system (DBMS) vendors have released their new products supporting XML data storing, publishing but also updates on data contents. Brief history of XML updates: XML update is not a new problem. Various been implemented on the base of an object-oriented DBMS. The prototype of the W3C's XML update

  9. SciTech Connect:

    Office of Scientific and Technical Information (OSTI)

    Chen, Pisin" Name Name ORCID Search Authors Type: All BookMonograph ConferenceEvent Journal Article Miscellaneous Patent Program Document Software Manual Technical Report Thesis...

  10. The grammar of Q : Q-particles and the nature of Wh-fronting, as revealed by the Wh-questions of Tlingit

    E-Print Network [OSTI]

    Cable, Seth

    2007-01-01

    The central claim of this thesis is that the agent responsible for a variety of phenomena surrounding wh-operators is not those operators themselves, but rather a distinct element that we label a 'Q(uestion)-particle'. In ...

  11. Search for: All records | SciTech Connect

    Office of Scientific and Technical Information (OSTI)

    Text Available July 2014 Stability of Hoava-Lifshitz black holes in the context of AdSCFT Ong, Yen Chin ; Chen, Pisin Full Text Available November 2011, American Physical...

  12. FREE ELECTRON LASERS

    E-Print Network [OSTI]

    Colson, W.B.

    2008-01-01

    Vinokurov and Shrinsky is the klystron FEL (sometimes calleda transverse optical klystron FEL, or TOK) where themore they devised an optical klystron so the multicomponent

  13. Alaska Gateway School District Adopts Combined Heat and Power...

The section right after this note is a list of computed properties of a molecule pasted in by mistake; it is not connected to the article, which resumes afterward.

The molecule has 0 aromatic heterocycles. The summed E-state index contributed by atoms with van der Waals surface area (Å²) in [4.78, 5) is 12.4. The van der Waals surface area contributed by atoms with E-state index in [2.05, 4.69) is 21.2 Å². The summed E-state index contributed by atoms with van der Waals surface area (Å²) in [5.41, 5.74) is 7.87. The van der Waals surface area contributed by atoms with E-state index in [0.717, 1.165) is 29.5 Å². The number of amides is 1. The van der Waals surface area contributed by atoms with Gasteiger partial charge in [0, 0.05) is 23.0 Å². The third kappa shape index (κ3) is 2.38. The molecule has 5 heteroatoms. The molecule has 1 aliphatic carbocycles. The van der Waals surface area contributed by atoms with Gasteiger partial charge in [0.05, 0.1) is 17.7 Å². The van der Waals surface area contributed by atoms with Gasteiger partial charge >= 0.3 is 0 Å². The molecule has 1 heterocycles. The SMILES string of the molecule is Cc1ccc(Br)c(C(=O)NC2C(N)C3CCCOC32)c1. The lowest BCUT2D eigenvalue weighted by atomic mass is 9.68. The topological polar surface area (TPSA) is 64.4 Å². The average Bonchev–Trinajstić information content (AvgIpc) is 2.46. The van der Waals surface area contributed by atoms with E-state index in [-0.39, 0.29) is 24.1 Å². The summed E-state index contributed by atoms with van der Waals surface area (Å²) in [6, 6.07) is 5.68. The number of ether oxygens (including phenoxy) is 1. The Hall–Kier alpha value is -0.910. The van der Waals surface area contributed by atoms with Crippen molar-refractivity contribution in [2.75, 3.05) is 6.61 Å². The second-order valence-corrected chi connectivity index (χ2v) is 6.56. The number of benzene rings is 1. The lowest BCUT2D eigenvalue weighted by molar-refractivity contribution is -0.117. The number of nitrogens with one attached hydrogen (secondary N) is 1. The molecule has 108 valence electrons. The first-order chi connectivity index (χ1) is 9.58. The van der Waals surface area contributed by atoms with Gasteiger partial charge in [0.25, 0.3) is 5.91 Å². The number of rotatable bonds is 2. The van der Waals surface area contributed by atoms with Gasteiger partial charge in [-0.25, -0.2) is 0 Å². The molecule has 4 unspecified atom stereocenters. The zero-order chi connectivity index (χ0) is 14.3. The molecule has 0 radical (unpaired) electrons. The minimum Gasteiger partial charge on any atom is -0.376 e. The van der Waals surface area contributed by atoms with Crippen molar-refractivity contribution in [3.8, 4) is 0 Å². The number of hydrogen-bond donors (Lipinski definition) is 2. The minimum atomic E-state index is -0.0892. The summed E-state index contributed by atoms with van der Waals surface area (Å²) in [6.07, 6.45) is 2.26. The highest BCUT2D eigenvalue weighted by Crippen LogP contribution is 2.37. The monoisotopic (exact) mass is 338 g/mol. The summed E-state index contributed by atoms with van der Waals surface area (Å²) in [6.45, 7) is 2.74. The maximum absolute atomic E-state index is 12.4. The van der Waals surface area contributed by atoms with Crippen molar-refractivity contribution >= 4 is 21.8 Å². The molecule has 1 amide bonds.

Broader source: Energy.gov (indexed) [DOE]

    Tok, Alaska, the economic impact of high fuel prices was crippling the community's economy, especially for the Alaska Gateway School District, with staff laid off and double...

  14. abstract.log

    E-Print Network [OSTI]

    (/usr/share/texmf-texlive/tex/latex/base/article.cls Document Class: article ... UCS: Unicode global data ) \\uc@secondtry=\\count87 \\uc@combtoks=\\toks16 ...

  15. Environment, Health & Safety, University of California, San Diego Page 1 of 2 10/29/09 Reproductive Hazards

    E-Print Network [OSTI]

    Aluwihare, Lihini

    ethoxyl ethanol 2ethoxyetyl acetate ethyl thiourea 2ethylhexanol formaldehyde alcohol Gasoline Goitrogens and antithyroid drugs Lead Lithium Methimazole Penicillamine ether propylene glycol monomethyl ether acetate propylene oxide systhane TOK (herbicide

  16. Microgrids: An emerging paradigm for meeting building electricity and heat requirements efficiently and with appropriate energy quality

    E-Print Network [OSTI]

    Marnay, Chris; Firestone, Ryan

    2007-01-01

    4-9 June 2007 and power (CHP) technology, especially forwith power electronics and CHP, and by an urgent need tokW of DER including a 28 kW CHP plant, 35 kW of PV, and an

  17. A' Brief. History of the Tower Shielding Facility and Tower Shielding Facility

    E-Print Network [OSTI]

    Equipment and Material Used for Experiments Waste Generation and Disposal Future #12;TOK?ZR SHIELDING Nuclear Propulsion Project 0 Requirements: Research in region free from ground and structure scattering COPPER RIDGE #12;#12;SERMT LINES - TOWER 4lWANGE4lENT SEE FIG. 6 GUY trerts Two-`4-h.&.TYf? 6+1.-41 w

  18. 3.0 Modular Program Pathway 3.1 Pathway Overview

    E-Print Network [OSTI]

    JT-60 SU ARIES-RS Scale (?) Ignitor-like Compact Tok., .(+AT) LHD, W7-AS, W7-X Base Fusion ScienceDraft 7/17/98 21 3.0 Modular Program Pathway 3.1 Pathway Overview The major issues in fusion R gain that have characteristics similar to those expected in a fusion energy source, (2) the achievement